HHS Announces Changes In The Final HIPAA Omnibus Rule
The Department of Health and Human Services (HHS) Provides New Omnibus HIPAA Rules To Protect Patient Privacy.
The U.S. Department of Health and Human Services (HHS) moved forward on January 17, 2013 to strengthen the privacy and security protections for health information established under the Health Insurance Portability and Accountability Act of 1996 (HIPAA). The final omnibus rule greatly enhances a patient's privacy protections, provides individuals new rights to their health information, and strengthens the government's ability to enforce the law. "Much has changed in health care since HIPAA was enacted over fifteen years ago," said HHS Secretary Kathleen Sebelius. "The new rule will help protect patient privacy and safeguard patients' health information in an ever expanding digital age."
The new rules have sweeping implications to all organizations who view or manage patient health information including doctors offices, hospitals, insurers, self-insurers, Health Insurance Exchanges, and others.
The modifications implemented by the new rules include:
- Expansion of the types of organizations subject to the HIPAA Privacy Rule regulations will now include business associates, subcontractors of business associates (if the subcontractor routinely handles protected health information), patient-safety organizations, health information exchange organizations, and electronic treatment and pharmaceutical portals;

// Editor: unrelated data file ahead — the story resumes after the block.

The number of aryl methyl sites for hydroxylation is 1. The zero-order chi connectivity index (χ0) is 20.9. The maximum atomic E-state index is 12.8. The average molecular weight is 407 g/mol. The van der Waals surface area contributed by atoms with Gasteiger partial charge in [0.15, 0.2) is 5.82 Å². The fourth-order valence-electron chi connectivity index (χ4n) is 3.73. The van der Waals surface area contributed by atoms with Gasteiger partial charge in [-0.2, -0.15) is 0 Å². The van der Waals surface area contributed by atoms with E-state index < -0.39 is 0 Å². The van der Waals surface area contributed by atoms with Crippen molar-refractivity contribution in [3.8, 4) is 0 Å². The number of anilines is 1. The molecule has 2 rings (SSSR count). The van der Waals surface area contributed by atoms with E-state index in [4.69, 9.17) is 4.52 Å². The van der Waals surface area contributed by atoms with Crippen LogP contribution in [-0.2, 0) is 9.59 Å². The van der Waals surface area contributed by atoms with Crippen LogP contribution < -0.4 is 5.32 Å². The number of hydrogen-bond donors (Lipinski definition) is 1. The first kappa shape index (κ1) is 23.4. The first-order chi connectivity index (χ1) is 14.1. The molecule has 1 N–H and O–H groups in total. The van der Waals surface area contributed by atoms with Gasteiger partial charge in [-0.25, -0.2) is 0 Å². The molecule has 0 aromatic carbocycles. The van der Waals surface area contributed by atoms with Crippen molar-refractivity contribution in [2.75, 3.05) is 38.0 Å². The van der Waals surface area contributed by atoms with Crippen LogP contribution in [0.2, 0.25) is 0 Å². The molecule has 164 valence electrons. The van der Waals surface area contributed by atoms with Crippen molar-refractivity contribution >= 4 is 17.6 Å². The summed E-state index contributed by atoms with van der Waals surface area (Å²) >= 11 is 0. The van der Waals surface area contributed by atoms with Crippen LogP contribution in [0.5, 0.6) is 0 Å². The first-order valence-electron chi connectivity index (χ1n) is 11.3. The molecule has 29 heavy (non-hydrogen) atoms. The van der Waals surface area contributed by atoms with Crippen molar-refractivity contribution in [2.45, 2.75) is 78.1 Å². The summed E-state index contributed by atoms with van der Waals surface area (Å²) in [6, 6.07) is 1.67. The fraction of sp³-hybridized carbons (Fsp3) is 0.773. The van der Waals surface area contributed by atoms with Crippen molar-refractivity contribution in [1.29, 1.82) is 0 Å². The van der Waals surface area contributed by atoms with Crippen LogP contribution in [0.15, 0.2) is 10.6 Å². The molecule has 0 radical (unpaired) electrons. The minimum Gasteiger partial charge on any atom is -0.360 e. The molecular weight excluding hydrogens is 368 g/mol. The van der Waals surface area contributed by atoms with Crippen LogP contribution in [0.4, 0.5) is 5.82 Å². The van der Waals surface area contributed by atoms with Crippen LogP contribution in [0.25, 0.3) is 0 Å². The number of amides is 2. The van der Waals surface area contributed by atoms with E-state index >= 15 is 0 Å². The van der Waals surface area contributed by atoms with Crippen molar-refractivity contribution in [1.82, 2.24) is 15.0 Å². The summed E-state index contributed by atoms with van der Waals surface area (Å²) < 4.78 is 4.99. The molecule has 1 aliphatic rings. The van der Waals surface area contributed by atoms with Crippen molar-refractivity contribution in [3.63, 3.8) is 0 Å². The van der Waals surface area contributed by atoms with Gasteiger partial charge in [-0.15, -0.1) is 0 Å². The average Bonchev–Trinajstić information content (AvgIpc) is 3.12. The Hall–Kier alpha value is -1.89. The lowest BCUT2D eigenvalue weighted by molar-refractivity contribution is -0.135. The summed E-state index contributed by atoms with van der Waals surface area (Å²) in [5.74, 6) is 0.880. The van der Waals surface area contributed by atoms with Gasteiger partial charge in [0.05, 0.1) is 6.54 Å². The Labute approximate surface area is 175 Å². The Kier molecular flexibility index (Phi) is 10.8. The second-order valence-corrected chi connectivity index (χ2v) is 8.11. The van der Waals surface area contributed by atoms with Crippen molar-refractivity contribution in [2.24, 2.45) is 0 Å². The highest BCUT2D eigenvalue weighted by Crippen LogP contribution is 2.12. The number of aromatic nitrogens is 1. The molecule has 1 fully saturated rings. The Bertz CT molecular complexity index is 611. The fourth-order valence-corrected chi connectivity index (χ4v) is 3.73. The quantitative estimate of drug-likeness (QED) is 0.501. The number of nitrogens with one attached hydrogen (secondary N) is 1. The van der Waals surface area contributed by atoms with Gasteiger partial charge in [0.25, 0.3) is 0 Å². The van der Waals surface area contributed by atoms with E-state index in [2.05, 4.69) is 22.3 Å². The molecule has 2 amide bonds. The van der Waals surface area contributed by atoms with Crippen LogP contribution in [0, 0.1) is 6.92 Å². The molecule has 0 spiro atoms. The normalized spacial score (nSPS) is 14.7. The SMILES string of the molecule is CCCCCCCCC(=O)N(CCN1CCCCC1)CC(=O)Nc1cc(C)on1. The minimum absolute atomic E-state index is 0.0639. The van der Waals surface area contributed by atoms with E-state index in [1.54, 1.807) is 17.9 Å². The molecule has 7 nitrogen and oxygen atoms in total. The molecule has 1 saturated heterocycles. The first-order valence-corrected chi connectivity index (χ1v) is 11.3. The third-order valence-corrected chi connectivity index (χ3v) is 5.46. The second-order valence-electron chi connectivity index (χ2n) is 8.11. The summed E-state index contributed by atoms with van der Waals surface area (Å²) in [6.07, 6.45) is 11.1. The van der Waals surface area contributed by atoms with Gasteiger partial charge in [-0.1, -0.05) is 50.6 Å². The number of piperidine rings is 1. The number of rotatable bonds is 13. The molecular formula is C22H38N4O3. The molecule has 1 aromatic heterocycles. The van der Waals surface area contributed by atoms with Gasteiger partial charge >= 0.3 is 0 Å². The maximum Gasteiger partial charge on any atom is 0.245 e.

- Increasing patients' rights by allowing a patient's family or close family friends to access the protected health information, the ability to request an electronic copy of their medical records, the opportunity to provide authorization for use of their medical records for research purposes, and sharing their children's immunization records with schools;
- Restricting the use of a patient's protected health information for marketing and fundraising activities;
- Prohibiting the sale of protected health information without patient authorization with certain exceptions;
- Increasing the penalties for violations of HIPAA to a maximum of $1.5 million in one calendar year;
- Clarifying that genetic information qualifies as health information;
- Clarifying when a data breach must be reported to the Office for Civil Rights;
- Alters the breach notification requirement so that unauthorized use or disclosure of protected health information is presumed to be a reportable breach, unless the covered entity can conclude, through a documented assessment, that there is a "low probability" that the information has been compromised. "Low probability" is determined by the nature, extent, and identifiers of the protected health information involved, (such as it involved mental health treatment or substance abuse treatment records), the unauthorized person who used the protected health information or to whom the disclosure was made, whether the protected health information was actually acquired or viewed; and to the extent to which the risk to the protected health information has been mitigated.